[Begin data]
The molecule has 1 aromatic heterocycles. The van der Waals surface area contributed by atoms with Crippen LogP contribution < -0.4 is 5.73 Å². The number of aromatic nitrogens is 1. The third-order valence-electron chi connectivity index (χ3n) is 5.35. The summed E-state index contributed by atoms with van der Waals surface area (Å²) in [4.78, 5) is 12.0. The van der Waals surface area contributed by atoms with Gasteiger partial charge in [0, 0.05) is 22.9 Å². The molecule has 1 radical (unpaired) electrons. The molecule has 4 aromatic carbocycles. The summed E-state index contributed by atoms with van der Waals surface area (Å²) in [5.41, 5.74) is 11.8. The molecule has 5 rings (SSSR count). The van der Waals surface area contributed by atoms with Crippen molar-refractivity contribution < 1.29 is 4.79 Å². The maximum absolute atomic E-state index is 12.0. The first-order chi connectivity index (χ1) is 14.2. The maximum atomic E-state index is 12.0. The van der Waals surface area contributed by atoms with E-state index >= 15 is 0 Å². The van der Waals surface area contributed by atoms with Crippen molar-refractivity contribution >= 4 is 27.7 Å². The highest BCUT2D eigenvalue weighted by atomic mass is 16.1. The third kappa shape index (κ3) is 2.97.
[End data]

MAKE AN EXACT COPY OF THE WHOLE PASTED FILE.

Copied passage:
The molecule has 1 aromatic heterocycles. The van der Waals surface area contributed by atoms with Crippen LogP contribution < -0.4 is 5.73 Å². The number of aromatic nitrogens is 1. The third-order valence-electron chi connectivity index (χ3n) is 5.35. The summed E-state index contributed by atoms with van der Waals surface area (Å²) in [4.78, 5) is 12.0. The van der Waals surface area contributed by atoms with Gasteiger partial charge in [0, 0.05) is 22.9 Å². The molecule has 1 radical (unpaired) electrons. The molecule has 4 aromatic carbocycles. The summed E-state index contributed by atoms with van der Waals surface area (Å²) in [5.41, 5.74) is 11.8. The molecule has 5 rings (SSSR count). The van der Waals surface area contributed by atoms with Crippen molar-refractivity contribution < 1.29 is 4.79 Å². The maximum absolute atomic E-state index is 12.0. The first-order chi connectivity index (χ1) is 14.2. The maximum atomic E-state index is 12.0. The van der Waals surface area contributed by atoms with E-state index >= 15 is 0 Å². The van der Waals surface area contributed by atoms with Crippen molar-refractivity contribution >= 4 is 27.7 Å². The highest BCUT2D eigenvalue weighted by atomic mass is 16.1. The third kappa shape index (κ3) is 2.97.